The issue of choice of law has come to the forefront with the advent of the African Continental Free Trade Area (AfCFTA) and the increase in international agreements.
The nuances of this area of the law are at times lost on contract drafters, which oftentimes has disastrous effects on the contracting parties. When it comes to contracting at an international level, parties are usually suspicious of the laws of the foreign jurisdiction from which the counterparty will be coming from.
Any level of suspicion can be justified as the law usually differs from jurisdiction to jurisdiction. In addition to this, navigating foreign law can also be problematic to a party’s usual legal advisors.
To alleviate these suspicions, parties to contracts with international aspect usually deal with issue by inserting a choice of laws clause in their agreements. Simply defined, a clause choice of law clause is a clause that deals with the governing law of the contract, i.e., the country’s law that would govern the contract.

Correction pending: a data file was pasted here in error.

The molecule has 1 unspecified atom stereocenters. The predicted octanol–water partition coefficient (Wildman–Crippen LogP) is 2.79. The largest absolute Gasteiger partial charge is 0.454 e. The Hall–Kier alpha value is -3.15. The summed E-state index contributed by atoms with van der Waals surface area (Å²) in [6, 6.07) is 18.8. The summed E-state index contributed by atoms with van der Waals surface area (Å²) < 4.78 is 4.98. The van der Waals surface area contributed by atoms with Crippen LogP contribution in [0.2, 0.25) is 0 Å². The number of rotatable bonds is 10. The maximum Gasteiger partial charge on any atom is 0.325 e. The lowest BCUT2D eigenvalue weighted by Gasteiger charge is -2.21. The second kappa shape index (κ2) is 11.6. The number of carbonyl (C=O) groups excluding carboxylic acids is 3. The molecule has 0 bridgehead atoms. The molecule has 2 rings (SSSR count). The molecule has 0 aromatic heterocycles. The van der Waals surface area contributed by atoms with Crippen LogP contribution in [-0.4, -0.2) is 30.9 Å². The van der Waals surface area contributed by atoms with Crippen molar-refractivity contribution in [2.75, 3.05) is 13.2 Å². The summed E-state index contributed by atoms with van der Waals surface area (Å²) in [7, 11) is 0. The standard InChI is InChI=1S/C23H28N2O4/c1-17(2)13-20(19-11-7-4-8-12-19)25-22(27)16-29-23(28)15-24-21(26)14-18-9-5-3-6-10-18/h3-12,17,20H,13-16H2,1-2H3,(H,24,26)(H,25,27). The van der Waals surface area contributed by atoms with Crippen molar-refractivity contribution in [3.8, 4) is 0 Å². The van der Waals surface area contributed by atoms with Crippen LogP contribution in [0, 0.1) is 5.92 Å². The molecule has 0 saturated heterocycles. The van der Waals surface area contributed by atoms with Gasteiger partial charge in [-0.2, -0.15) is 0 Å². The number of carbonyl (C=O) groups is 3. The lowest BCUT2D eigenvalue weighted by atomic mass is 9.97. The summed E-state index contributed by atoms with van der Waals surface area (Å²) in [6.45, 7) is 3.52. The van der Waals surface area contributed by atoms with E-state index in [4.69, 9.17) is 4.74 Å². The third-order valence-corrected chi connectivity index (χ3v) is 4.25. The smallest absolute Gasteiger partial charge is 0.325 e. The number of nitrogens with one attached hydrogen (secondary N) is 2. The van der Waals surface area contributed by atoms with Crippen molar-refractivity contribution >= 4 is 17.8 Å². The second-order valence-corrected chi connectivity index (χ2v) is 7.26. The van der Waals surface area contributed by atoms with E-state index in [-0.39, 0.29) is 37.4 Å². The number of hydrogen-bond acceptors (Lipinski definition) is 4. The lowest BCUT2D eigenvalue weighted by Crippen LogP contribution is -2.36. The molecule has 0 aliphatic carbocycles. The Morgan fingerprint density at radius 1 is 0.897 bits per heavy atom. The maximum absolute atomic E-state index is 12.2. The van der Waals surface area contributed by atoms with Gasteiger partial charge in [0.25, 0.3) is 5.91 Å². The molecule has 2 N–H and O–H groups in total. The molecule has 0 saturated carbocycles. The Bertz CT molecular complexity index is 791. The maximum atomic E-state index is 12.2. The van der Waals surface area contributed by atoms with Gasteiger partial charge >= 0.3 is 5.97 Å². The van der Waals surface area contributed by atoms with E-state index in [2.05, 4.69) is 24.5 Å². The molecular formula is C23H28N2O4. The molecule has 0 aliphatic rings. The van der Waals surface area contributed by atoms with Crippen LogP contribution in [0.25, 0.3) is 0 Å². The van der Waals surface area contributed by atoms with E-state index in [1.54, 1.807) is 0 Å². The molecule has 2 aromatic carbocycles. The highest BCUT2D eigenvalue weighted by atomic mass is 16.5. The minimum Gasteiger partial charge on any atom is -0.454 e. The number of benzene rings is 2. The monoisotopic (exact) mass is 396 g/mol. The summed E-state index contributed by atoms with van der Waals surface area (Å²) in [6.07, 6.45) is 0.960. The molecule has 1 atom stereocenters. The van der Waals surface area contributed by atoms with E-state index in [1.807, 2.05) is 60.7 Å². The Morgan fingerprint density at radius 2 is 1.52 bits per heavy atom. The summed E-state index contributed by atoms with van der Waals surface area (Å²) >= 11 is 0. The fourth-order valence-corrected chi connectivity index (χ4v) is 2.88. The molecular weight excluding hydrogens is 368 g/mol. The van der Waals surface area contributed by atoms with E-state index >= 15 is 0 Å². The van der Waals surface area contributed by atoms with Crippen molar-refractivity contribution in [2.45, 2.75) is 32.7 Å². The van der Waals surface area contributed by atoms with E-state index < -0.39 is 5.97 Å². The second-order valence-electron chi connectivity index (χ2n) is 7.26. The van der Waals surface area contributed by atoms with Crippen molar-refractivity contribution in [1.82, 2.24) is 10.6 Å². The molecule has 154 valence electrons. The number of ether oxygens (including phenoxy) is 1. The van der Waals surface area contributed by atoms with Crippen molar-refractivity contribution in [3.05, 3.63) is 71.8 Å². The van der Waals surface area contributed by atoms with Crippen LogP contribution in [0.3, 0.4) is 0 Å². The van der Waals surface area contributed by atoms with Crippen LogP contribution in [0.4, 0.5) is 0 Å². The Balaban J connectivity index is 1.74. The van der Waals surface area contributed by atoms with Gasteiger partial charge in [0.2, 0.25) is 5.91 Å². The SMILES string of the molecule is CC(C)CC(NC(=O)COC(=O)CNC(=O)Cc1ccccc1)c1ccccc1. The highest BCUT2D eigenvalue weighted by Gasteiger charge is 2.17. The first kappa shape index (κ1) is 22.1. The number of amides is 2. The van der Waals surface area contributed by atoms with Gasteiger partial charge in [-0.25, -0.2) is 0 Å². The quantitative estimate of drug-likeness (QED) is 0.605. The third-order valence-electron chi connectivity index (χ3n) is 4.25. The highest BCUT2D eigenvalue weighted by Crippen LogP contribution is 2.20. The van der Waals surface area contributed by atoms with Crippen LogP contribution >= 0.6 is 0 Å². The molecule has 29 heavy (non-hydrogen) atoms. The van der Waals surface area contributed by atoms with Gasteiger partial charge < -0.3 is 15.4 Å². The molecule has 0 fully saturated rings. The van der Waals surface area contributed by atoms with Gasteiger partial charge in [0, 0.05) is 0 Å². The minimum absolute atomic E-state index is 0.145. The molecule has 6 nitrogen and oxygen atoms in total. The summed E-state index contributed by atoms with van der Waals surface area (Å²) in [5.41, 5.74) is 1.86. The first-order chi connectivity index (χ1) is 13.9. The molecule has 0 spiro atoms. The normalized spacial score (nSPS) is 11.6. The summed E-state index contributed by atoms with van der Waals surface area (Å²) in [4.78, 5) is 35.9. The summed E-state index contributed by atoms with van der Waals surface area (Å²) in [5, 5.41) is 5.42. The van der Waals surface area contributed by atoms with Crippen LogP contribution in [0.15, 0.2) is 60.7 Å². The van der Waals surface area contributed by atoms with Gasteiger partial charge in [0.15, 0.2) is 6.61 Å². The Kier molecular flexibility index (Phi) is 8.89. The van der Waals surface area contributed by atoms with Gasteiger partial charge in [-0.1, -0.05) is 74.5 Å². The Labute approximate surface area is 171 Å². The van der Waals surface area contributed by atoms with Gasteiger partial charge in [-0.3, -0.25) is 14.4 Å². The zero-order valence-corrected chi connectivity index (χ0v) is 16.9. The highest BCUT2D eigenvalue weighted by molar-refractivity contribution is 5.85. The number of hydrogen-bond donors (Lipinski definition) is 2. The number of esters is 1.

Oftentimes parties choose a country which they think has less onerous laws than their respective jurisdictions. Courts generally respect choice of law provisions and this is done to preserve one of the fundamental principles of the law of contract which protects the sanctity and freedom of contract (pacta sunt servanda). However, just like with most general rules, there is always an exception.
The exception to this general rule has been recently clarified by the Supreme Court appeal in the Delta v Blakey case. According to the Supreme Court:
“…matters of public policy and mandatory laws of that other country may take precedence over governing law clauses, such as in the area of employment and exchange control regulations which are in the category of directly applicable statutes that override the choice of law.”
It is now clear that parties to international agreements which has a Zimbabwean element, have to pay particular attention and make sure that the agreements they conclude are compliant with mandatory laws as well as the public policy of Zimbabwe. Failure to do so, will have a negative effect.
Read the full publication at Scanlen & Holderness.